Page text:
Raspberry Pi Pico W - Getting Started

September 15, 2022 · 617 Words · 3 minute read · Updated September 20, 2022

This article covers getting set up with a pi pico w and running a blink program, pwm generation, and connecting to wifi to POST a microservice.

First, setup your development environment. Install Thonny and under tools, in the options, in the Interpreter section, set the interpreter to MicroPython (Raspberry Pi Pico), and after holding BOOTSEL on your board, click the Install or Update MicroPython link in the bottom right of the window. Select the latest MicroPython for the Pi Pico W/WH and hit install. Alternatively you can download or build a uf2 file from the page for this board and copy it to the filesystem for the board, it should install itself automatically.

The W version of the board does not have the led on pin 25, it has been placed on a pin connected to the wireless module. The MicroPython build for the Pico W board accomodates this with some compiler magic and a virtualized pin. Here are the three lines of code you need to blink the LED on the pico:

from machine import Pin, Timer

led = Pin("LED", Pin.OUT)
Timer().init(freq=1, mode=Timer.PERIODIC, callback=lambda t: led.toggle())

You ought to be able to save this to main.py on your board using Thonny and immediately see it running.

If the C SDK is installed, the following example (copied here for posterity and to stave off the dead internet,) gives further insight into what’s actually going on with the simulated “LED” pin.

#include "pico/stdlib.h"
#include "pico/cyw43_arch.h"

int main() {
    stdio_init_all();
    if (cyw43_arch_init()) {
        printf("WiFi init failed");
        return -1;
    }
    while (true) {
        cyw43_arch_gpio_put(CYW43_WL_GPIO_LED_PIN, 1);
        sleep_ms(250);
        cyw43_arch_gpio_put(CYW43_WL_GPIO_LED_PIN, 0);
        sleep_ms(250);
    }
}

From the pinout, we can see that all of the GPIO pins are able to generate a PWM signal.

pi-pico-w-pinout.png

We can verify the behaviour with an oscilloscope.

from machine import Pin , PWM

pwm = PWM ( Pin ( 16 ) ) # GPIO Pin 16
pwm.freq ( 100000 ) # 100kHz PWM Frequency
pwm.duty_u16 ( int(65535/4) ) # Duty 25% (65535/4)

scope-50-z.jpg

When producing a 100kHz square wave (one hundred thousand times a second,) the pico produces a nice looking ~3V peak to peak that stabilizes in under a microsecond.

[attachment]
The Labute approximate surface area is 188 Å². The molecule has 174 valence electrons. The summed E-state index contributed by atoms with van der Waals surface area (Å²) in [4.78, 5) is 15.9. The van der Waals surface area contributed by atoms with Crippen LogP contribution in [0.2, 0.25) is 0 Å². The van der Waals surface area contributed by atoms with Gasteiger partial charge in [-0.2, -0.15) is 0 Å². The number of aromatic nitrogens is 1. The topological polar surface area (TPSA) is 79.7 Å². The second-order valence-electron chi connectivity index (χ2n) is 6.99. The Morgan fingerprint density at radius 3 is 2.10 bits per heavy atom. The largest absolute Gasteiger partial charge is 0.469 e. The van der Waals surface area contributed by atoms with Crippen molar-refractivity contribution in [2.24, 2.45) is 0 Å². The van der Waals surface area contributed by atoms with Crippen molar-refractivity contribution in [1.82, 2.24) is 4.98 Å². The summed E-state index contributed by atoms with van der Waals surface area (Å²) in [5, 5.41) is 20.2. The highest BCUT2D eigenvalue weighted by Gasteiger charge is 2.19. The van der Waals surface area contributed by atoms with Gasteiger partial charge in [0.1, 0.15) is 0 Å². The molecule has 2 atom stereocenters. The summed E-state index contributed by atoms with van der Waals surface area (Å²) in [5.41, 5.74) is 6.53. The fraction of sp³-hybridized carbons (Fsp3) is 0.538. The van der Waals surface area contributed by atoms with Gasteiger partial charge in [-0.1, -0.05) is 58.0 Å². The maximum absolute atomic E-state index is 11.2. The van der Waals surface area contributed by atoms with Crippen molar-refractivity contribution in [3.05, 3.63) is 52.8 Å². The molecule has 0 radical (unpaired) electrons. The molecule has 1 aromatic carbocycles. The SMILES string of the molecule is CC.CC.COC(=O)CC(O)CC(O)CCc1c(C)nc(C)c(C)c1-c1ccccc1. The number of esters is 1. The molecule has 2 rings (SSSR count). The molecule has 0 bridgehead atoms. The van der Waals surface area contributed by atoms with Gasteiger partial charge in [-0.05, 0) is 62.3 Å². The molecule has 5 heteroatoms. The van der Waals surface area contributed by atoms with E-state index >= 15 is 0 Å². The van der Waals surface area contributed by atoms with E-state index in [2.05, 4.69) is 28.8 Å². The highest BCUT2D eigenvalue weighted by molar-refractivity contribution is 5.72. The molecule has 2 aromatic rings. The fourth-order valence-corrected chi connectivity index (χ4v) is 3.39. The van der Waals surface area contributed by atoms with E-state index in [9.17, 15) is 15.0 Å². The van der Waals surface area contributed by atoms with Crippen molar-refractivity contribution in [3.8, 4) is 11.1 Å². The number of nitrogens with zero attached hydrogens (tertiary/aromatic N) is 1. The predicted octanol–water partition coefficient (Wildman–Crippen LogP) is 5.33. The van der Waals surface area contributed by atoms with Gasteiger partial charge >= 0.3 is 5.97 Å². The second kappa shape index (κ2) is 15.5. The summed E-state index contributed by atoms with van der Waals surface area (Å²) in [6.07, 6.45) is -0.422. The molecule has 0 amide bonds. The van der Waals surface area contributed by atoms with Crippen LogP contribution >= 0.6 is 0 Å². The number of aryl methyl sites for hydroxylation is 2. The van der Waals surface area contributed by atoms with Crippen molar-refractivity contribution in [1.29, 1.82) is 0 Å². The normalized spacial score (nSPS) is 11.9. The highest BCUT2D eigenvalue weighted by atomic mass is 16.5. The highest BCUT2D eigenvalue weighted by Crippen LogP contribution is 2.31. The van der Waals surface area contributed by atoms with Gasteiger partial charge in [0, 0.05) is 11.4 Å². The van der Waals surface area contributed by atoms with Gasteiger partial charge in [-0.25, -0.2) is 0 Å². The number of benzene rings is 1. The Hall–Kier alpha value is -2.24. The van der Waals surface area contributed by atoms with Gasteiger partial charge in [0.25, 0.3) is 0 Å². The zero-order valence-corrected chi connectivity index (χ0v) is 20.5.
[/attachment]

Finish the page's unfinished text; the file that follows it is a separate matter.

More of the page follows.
scope-z.jpg

Finally, let’s connect to the internet and ping one of our microservices. Pi Pico W boards are fantastic little IoT endpoints, and could be used for a variety of digital twin and automation applications.

This is an unsafe preliminary implementation, don’t use this in any important production code. This program connects to wifi, turns the LED green while connected, and sends/recieves data from your microservice with a post endpoint at the base url every 10 seconds.

from machine import Pin, Timer
from network import WLAN, STA_IF
from urequests import post
from time import sleep
import gc

# Add your own credentials here
ssid='*************'
password='**************'

led = Pin("LED", Pin.OUT)
led.low()

wlan = WLAN(STA_IF)
wlan.active(True)
for network in wlan.scan():
        print(str(network[0]))

def connect():
    print("Connecting to network.")
    led.low()
    wlan.connect(ssid, password)
    while not wlan.isconnected():
        print("Waiting for network...")
        time.sleep(1)
    
    led.high() # Set LED to high if network is active


def main():
    if not wlan.isconnected():
        connect()

    ping_replit = post(
        "https://simplepicobackend.microservice.url",
        json={"it":"works!"})


# Run main on boot and every 10 seconds after that
while True:
    main()
    gc.collect()
    sleep(10)

With this, the Pico can be placed anywhere near a router and continually monitor and effect the environment around it, while being controllable from anywhere on earth with a network connection. Nifty!

Plenty more Pico content is on the way. Here are some additional resources:

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